David Blackbourn writes:
Enzensberger’s book takes a figure from the margins of history and places him centre stage. But Hammerstein’s life is only half the story, for woven through the book is a remarkable account of his seven children. (The aristocratic predilection for large families clearly trumped the tendency for ‘mixed marriages’ – Hammerstein was Protestant, his wife Catholic – to produce small families.) The picture that emerges of Hammerstein as ‘Papus’ is mixed. Two of his daughters remember being hit, and their father’s complete silence during meals. But he could be relaxed and happy, when teaching them the names of trees, for example, or showing them how to give sugar lumps to horses. He also allowed the children into adult conversation, didn’t talk down to them and gave them a large measure of freedom – they were known for being ‘wild and rebellious’. The book has a wonderful photo of Maria Therese in her early twenties posing boldly for the camera as she sat on a motorbike on a country road around 1932. There was something seigneurial about Hammerstein’s easy-going attitude: his three eldest children were his gels, and he was damned if he cared what people thought about the way they lived their lives. ‘My children are free republicans. They can say and do what they want,’ one of them later reported him saying. A favourite motto was ‘fear is not a world-view.’ When it came to politics Hammerstein was fearless but essentially passive; the children, with his support, were spectacularly active.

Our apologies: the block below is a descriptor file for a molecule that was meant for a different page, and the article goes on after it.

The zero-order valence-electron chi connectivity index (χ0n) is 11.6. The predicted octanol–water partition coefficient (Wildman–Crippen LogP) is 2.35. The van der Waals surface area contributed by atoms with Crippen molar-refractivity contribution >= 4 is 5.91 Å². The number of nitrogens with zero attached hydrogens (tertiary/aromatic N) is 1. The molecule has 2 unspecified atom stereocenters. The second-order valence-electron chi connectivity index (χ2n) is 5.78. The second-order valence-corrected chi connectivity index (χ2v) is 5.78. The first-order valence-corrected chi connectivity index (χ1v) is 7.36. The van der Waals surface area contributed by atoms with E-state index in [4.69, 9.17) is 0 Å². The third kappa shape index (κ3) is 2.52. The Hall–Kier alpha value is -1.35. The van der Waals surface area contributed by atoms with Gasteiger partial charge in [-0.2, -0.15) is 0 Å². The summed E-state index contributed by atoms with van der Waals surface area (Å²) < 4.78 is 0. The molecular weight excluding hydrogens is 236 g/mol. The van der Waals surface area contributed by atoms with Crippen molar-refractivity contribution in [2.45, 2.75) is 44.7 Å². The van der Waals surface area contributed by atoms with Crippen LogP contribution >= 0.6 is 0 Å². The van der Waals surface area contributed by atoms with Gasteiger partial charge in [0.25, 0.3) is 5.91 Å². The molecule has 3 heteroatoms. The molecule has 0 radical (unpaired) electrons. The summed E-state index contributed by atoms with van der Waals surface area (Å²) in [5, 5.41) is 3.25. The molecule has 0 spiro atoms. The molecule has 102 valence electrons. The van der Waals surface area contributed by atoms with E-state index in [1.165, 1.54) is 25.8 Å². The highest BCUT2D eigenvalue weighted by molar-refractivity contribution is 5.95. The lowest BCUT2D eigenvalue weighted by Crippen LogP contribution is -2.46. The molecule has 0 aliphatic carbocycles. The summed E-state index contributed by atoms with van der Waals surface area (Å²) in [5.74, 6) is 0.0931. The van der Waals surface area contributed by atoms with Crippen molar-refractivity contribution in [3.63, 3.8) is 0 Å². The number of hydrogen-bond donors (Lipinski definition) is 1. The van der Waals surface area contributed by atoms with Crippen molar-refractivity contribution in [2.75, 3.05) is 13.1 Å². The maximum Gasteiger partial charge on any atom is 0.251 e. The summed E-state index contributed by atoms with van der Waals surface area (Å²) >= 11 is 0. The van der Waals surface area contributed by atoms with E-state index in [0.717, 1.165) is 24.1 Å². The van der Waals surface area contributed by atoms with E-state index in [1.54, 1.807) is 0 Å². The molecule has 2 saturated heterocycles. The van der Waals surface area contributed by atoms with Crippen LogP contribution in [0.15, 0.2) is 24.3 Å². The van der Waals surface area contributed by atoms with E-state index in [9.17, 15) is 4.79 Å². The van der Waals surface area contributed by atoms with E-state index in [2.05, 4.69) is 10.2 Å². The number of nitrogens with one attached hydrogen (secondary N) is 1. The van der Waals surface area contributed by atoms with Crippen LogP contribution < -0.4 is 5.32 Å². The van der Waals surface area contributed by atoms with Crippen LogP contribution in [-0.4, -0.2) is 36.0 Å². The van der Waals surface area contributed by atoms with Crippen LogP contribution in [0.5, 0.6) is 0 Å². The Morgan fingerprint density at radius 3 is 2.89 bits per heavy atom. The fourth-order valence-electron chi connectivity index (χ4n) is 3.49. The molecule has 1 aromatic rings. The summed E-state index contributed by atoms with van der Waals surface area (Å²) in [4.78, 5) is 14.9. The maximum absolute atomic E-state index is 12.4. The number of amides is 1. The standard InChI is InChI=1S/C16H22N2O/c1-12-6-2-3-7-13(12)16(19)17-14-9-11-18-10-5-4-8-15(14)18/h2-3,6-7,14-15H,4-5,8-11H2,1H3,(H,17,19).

Hans Magnus Enzensberger, who recently celebrated his 80th birthday, is one of Germany’s most respected writers, but is little known in the English-speaking world. His latest book is a collage of documentary and fiction, investigating the life of the last commander of the German army before Hitler came to power. Kurt von Hammerstein was a contradictory figure, a military man of the old school but one who retained great independence of mind and spirit: one of the ‘silences’ Enzensberger explores is Hammerstein’s refusal to condemn the actions of his children, whose ideological convictions led them into direct conflict with the Nazi regime, and Hammerstein himself probably only escaped persecution by dying in 1943. Enzensberger’s German title for this book was Hammerstein oder Der Eigensinn (Hammerstein or idiosyncrasy) and by skilfully blending fact and fiction with imaginary posthumous conversations he has produced a work as stubbornly idiosyncratic as its subject.